My sports editor had given me permission to write a weekly column on racing. Mostly, it dealt with drag racing in the East Central Ohio area, which I was familiar with, and with NASCAR/USAC which I had only read about.
A husband and wife school teachers who read column called and suggested I expand my horizons; come with us to Mid-Ohio, they said. We'll camp there for the weekend and watch some great racing. You'll love it.
Love what?, I thought. What's sports car racing?
But being 22 years old and willing to learn, my girlfriend and I followed them to Mid-Ohio. Eight of us slept in a Tent in the trees on the east side of the property, drank some good beer, ate well, sang at night by our camp fire, and had a wonderful time.
The names of the drivers were all foreign to my limited knowledge - Chuck Dietrich, Tom Yeager, Bob Johnson, Don Yenko - but they put on great races and I was hooked. When Johnson won his race in a Shelby Cobra, a car I was vaguely familiar with, his crew held out a chalkboard with "Next stop, Le Mans" scrawled on it. I'd heard of that race, too.
Mid-Ohio began to dominate my column, and that December, I received a call from the sports editor of Mansfield's News Journal, a the sister paper to The Daily Reporter. He'd been reading my copy, too, had canned his racing writer, and offered me a massive raise to move to Mansfield.
"Massive" meant $75 a week, instead of $70. I jumped at the chance.
By the time the 1966 season started, I had met Les Griebling, and two members of the track's board of directors, Clark Townsend and Sid Yellen. Clark and Sid took me beneath their wing, and offered me my first freelance writing job -- $25 @ race to write some pre-race press releases. Yikes!
It was an enjoyable era in road racing, often filled with intrigue.
One day in early 1968 I got a call that Roger Penske and Mark Donohue were testing their Trans-Am series Camaro there, and even though the gates were locked for privacy, here's where there is a hole in the fence.
Aided by another sports desk reporter, we snuck in, and immediately encountered the late Vince Piggins, who, at that time, headed what Chevrolet called Product Promotion-Engineering. That was 1960s-speak for what is now known as GM Motorsports.
We asked Vince a few simple questions, and his straight faced reply was always, "You realize you're talking to somebody who is not here."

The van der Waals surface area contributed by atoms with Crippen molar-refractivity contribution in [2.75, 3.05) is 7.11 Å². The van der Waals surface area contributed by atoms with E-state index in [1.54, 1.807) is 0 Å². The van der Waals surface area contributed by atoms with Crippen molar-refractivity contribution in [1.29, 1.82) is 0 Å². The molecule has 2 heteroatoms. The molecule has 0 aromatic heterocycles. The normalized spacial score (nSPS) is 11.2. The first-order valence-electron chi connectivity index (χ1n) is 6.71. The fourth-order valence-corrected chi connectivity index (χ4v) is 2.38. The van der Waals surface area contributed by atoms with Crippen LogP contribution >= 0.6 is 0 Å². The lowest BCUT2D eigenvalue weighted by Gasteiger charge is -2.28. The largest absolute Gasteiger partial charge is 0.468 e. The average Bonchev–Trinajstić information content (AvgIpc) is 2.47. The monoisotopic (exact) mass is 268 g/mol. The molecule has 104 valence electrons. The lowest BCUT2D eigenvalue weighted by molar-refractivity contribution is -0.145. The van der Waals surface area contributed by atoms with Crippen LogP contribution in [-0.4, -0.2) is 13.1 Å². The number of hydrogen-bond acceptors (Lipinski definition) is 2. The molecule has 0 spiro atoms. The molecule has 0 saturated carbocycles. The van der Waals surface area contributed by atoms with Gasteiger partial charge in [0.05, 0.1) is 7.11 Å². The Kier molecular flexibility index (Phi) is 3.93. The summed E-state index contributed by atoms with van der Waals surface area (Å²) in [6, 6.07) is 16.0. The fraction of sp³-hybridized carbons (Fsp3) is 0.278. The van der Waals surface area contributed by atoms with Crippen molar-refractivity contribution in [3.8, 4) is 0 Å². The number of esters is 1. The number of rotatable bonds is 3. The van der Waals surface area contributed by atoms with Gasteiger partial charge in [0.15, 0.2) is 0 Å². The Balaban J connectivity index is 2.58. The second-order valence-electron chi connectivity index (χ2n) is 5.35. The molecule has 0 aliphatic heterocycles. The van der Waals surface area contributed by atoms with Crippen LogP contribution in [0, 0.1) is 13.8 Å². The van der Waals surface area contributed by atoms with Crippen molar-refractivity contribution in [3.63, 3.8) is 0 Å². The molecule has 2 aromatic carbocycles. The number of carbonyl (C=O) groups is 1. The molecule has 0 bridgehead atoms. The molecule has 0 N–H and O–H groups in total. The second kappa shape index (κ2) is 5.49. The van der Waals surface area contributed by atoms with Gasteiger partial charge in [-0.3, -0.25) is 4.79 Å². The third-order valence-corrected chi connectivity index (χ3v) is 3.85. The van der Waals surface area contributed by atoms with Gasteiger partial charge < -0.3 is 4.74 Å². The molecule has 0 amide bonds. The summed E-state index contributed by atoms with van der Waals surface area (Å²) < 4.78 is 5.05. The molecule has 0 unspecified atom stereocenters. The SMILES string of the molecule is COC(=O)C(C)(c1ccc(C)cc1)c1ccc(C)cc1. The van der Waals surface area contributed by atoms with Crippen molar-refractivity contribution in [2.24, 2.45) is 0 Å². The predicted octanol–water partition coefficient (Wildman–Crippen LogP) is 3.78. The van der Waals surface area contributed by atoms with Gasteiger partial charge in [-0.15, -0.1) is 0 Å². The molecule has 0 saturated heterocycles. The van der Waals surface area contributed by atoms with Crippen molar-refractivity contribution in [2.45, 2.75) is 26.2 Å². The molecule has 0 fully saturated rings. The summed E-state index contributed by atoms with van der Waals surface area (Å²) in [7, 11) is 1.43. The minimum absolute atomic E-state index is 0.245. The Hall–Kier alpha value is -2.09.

Later, we found an unmarked Chevrolet van in the campground down by Clear Fork Reservoir, receiving the data telemetry from the Camaros.
In 1969, Les knew the track needed more visibility from a full-time staff. There needed to be more than one part-time secretary/advertising sales person. They made me an offer to leave the newspaper and come to work for them. Again ... no hesitation.
I worked for Les until he sold the track in 1982, took a year off, and then one final season under Jim Trueman's ownership.
Was it hectic? Absolutely. Was it ever dull? Not a chance.
Les was only a part-time manager; he still had his British car dealership, Suburbanite Motors, to manage. But there was never a doubt of his presence, visible or not.
Les was a farmer by heritage, an Eastern European farmer to be specific, and that is an important fact to remember.
Immigrant farmers to the U.S. brought with them a desire to keep their property clean. They would spend money to paint barns and to whitewash fences even when there was little money to spend, because maintenance and a clean appearance was the right thing to do.
Les ran Mid-Ohio the same way. I would be hard-pressed to look at anything he built at Mid-Ohio, or anything he improved, and find a single dollar that he wasted. With the 2003 edition of the facility, I could easily point to $1 million unnecessarily blown, but the past and present owners were different. Neither one better, neither one worse, neither one right, neither one wrong. Just different. And diffe